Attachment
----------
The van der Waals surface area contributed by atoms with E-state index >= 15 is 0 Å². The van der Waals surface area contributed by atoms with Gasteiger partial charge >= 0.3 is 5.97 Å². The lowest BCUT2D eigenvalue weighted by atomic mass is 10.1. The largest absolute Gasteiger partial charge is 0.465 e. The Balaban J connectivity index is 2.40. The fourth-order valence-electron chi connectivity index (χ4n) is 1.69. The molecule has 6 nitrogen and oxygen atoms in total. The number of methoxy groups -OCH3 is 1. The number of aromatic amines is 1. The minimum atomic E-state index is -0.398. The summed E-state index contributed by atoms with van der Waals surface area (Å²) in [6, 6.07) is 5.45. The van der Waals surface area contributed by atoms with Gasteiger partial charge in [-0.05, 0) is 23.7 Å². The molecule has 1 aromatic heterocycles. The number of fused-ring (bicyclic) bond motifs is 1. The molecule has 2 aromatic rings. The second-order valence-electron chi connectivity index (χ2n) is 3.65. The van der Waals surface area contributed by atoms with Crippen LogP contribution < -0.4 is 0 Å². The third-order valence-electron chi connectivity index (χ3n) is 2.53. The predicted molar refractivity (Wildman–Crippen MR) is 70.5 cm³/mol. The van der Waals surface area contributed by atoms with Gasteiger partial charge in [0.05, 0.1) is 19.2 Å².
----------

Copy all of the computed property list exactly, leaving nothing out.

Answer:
The van der Waals surface area contributed by atoms with E-state index >= 15 is 0 Å². The van der Waals surface area contributed by atoms with Gasteiger partial charge >= 0.3 is 5.97 Å². The lowest BCUT2D eigenvalue weighted by atomic mass is 10.1. The largest absolute Gasteiger partial charge is 0.465 e. The Balaban J connectivity index is 2.40. The fourth-order valence-electron chi connectivity index (χ4n) is 1.69. The molecule has 6 nitrogen and oxygen atoms in total. The number of methoxy groups -OCH3 is 1. The number of aromatic amines is 1. The minimum atomic E-state index is -0.398. The summed E-state index contributed by atoms with van der Waals surface area (Å²) in [6, 6.07) is 5.45. The van der Waals surface area contributed by atoms with Gasteiger partial charge in [-0.05, 0) is 23.7 Å². The molecule has 1 aromatic heterocycles. The number of fused-ring (bicyclic) bond motifs is 1. The molecule has 2 aromatic rings. The second-order valence-electron chi connectivity index (χ2n) is 3.65. The van der Waals surface area contributed by atoms with Crippen LogP contribution < -0.4 is 0 Å². The third-order valence-electron chi connectivity index (χ3n) is 2.53. The predicted molar refractivity (Wildman–Crippen MR) is 70.5 cm³/mol. The van der Waals surface area contributed by atoms with Gasteiger partial charge in [0.05, 0.1) is 19.2 Å².